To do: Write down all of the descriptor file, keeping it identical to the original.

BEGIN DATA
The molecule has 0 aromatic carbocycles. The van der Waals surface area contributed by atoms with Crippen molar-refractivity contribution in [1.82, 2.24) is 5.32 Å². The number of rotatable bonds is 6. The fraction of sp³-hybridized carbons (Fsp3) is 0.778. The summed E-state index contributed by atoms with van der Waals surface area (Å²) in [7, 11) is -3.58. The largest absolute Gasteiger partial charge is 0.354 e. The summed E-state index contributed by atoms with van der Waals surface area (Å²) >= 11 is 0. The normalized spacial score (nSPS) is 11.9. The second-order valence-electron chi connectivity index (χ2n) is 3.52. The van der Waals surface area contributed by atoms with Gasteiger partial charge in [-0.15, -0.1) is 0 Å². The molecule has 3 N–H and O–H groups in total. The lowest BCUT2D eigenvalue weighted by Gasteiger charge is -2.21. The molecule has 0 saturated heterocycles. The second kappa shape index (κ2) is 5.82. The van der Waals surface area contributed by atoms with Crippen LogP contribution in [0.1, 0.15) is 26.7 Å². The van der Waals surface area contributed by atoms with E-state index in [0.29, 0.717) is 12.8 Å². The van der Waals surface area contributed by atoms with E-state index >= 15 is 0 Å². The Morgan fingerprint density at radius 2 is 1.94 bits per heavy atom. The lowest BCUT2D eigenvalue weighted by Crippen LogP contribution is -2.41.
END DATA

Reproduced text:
The molecule has 0 aromatic carbocycles. The van der Waals surface area contributed by atoms with Crippen molar-refractivity contribution in [1.82, 2.24) is 5.32 Å². The number of rotatable bonds is 6. The fraction of sp³-hybridized carbons (Fsp3) is 0.778. The summed E-state index contributed by atoms with van der Waals surface area (Å²) in [7, 11) is -3.58. The largest absolute Gasteiger partial charge is 0.354 e. The summed E-state index contributed by atoms with van der Waals surface area (Å²) >= 11 is 0. The normalized spacial score (nSPS) is 11.9. The second-order valence-electron chi connectivity index (χ2n) is 3.52. The van der Waals surface area contributed by atoms with Gasteiger partial charge in [-0.15, -0.1) is 0 Å². The molecule has 3 N–H and O–H groups in total. The lowest BCUT2D eigenvalue weighted by Gasteiger charge is -2.21. The molecule has 0 saturated heterocycles. The second kappa shape index (κ2) is 5.82. The van der Waals surface area contributed by atoms with Crippen LogP contribution in [0.1, 0.15) is 26.7 Å². The van der Waals surface area contributed by atoms with E-state index in [0.29, 0.717) is 12.8 Å². The van der Waals surface area contributed by atoms with E-state index >= 15 is 0 Å². The Morgan fingerprint density at radius 2 is 1.94 bits per heavy atom. The lowest BCUT2D eigenvalue weighted by Crippen LogP contribution is -2.41.